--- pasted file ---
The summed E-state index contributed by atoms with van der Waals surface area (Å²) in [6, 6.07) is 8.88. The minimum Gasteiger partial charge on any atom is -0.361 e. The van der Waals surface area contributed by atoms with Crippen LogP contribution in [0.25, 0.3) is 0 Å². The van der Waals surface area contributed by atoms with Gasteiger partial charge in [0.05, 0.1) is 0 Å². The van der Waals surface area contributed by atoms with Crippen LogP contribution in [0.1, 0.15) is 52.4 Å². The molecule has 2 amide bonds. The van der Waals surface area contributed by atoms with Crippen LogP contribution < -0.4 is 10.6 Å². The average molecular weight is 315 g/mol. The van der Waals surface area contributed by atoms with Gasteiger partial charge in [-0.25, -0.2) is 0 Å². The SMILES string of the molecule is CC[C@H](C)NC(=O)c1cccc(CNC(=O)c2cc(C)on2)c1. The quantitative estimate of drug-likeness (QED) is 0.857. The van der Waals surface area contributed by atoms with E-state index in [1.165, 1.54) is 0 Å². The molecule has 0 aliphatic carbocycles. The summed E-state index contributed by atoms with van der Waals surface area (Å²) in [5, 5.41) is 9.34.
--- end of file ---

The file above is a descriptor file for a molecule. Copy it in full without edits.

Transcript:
The summed E-state index contributed by atoms with van der Waals surface area (Å²) in [6, 6.07) is 8.88. The minimum Gasteiger partial charge on any atom is -0.361 e. The van der Waals surface area contributed by atoms with Crippen LogP contribution in [0.25, 0.3) is 0 Å². The van der Waals surface area contributed by atoms with Gasteiger partial charge in [0.05, 0.1) is 0 Å². The van der Waals surface area contributed by atoms with Crippen LogP contribution in [0.1, 0.15) is 52.4 Å². The molecule has 2 amide bonds. The van der Waals surface area contributed by atoms with Crippen LogP contribution < -0.4 is 10.6 Å². The average molecular weight is 315 g/mol. The van der Waals surface area contributed by atoms with Gasteiger partial charge in [-0.25, -0.2) is 0 Å². The SMILES string of the molecule is CC[C@H](C)NC(=O)c1cccc(CNC(=O)c2cc(C)on2)c1. The quantitative estimate of drug-likeness (QED) is 0.857. The van der Waals surface area contributed by atoms with E-state index in [1.165, 1.54) is 0 Å². The molecule has 0 aliphatic carbocycles. The summed E-state index contributed by atoms with van der Waals surface area (Å²) in [5, 5.41) is 9.34.